3. Fair enough. The only thing I’d say is that, in linking to an essay without making clear your position on its thesis, don’t you invite that confusion? I’ll gladly admit my assumption of your stance regarding the article is erroneous, but I can’t honestly say I wouldn’t make the same mistake in the future. I guess this is why you seem at times to go overboard in compiling your positions in laundry list format, just to preclude such assumptions.

  4. LOL, I dunno. If I issued a disclaimer concerning every article I link to that contains ideas I might disagree with, I’d probably have to put a disclaimer with every other thing I post here.

  5. This is an interesting discussion. I was raised in a very greenie/eco-activist family, and have always had an instinctive reverence and respect for the natural world – I effectively became a deep-ecologist at age 9 (although I didn’t know what that meant at the time), and still retain a lot of sympathy with that general philosophical outlook, despite many legitimate criticisms that one may level at it. This non-anthropocentric framework appears to be the general tendency that D’Amato takes issue with, although like many critics of environmentalism, he exaggerates its importance in the contemporary environmental movement to an almost hyperbolic degree. This to me seems paranoid – it’s only a few steps away from the kind of Alex Jones hysteria in which Al Gore is seen as some kind of Linkolian eco-fascist and the Obama administration is secretly plotting to exterminate 80% of the population in the name of Gaia. However, this is just a similarity that occurs to me, and I’m not suggesting that D’Amato is in any way sympathetic to the conspiracy-theorist crowd.

    D’Amato appears to find the green movement troublesome because he feels that it is innately incompatible with libertarian notions of individual rights and anti-statism. This is a gross oversimplification that libertarians seem to constantly fall prey to. The fact is that, historically, the green movement has had a statist, authoritarian, centralist wing as well as an anti-statist, anarchistic, decentralist wing. There is no mention of Arne Naess, the founder of deep ecology, who endorsed a political pluralism that earned him the hatred of authoritarian eco-leftists; Edward Abbey, a strident anarchist; Kirkpatrick Sale; Teddy Goldsmith, who was a confirmed decentralist and sympathiser with the ENR; etc, etc.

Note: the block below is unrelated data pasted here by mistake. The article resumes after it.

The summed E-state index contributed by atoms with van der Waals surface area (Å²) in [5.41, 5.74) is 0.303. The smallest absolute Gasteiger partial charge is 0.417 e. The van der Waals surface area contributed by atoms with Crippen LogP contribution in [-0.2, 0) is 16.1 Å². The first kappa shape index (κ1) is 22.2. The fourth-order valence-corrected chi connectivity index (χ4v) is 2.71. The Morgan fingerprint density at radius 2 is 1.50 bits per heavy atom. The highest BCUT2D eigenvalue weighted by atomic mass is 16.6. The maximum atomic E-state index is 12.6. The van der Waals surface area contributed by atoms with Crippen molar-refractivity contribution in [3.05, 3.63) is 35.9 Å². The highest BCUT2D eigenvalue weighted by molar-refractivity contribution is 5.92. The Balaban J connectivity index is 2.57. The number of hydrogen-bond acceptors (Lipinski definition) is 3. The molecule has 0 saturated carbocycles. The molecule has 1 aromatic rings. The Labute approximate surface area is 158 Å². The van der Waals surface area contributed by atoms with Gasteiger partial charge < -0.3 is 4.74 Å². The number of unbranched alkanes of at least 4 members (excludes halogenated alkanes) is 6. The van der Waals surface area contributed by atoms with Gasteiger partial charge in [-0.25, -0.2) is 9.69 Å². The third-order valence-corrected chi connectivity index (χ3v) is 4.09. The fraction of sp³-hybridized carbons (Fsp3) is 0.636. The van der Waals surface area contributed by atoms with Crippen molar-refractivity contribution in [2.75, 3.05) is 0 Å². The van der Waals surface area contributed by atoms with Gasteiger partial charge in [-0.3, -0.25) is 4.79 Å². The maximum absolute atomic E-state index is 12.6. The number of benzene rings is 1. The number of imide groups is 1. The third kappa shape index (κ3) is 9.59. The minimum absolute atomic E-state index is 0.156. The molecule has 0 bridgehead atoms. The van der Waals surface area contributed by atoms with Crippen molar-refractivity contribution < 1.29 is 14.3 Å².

It is perhaps fair to say that the libertarian preoccupations with individual rights and free-markets would not be of much interest even to the decentralist wing of the green movement, but this is an issue of different priorities, rather than any innate contradiction. D’Amato is evidently concerned with these specific issues, but he does not explain why these possess any more intrinsic validity than the ecologists’ elevation of the natural world.

    Furthermore, he tests the limit of Godwin’s Law by conflating and oversimplifying numerous issues in order to strengthen his argument that ‘green = statist’. The link between ecology and Nazism, for instance has been recycled ad nauseam, but needs to be heavily qualified. While National Socialism did have a current of Romantic agrarianism and environmental conservationism, this was not particularly strong or significant; it was always subjugated to the overriding concerns with racialism, militarism, and statism. D’Amato also attempts to make some rather feeble links between ecology and Marxism, on the basis that Mikhail Gorbachev once set up some wishy-washy green NGO.

    Clashes between greens and libertarians seem to me to be pretty much pointless and redundant, considering that there is no real intrinsic contradiction between their core values; tendencies like our own, in which eco-freaks comfortably rub shoulders with hardcore libertarians, prove that.

  6. Luke, your comment is among the very best I’ve seen on this matter. I especially like this:

    It is perhaps fair to say that the libertarian preoccupations with individual rights and free-markets would not be of much interest even to the decentralist wing of the green movement, but this is an issue of different priorities, rather than any innate contradiction. D’Amato is evidently concerned with these specific issues, but he does not explain why these possess any more intrinsic validity than the ecologists’ elevation of the natural world.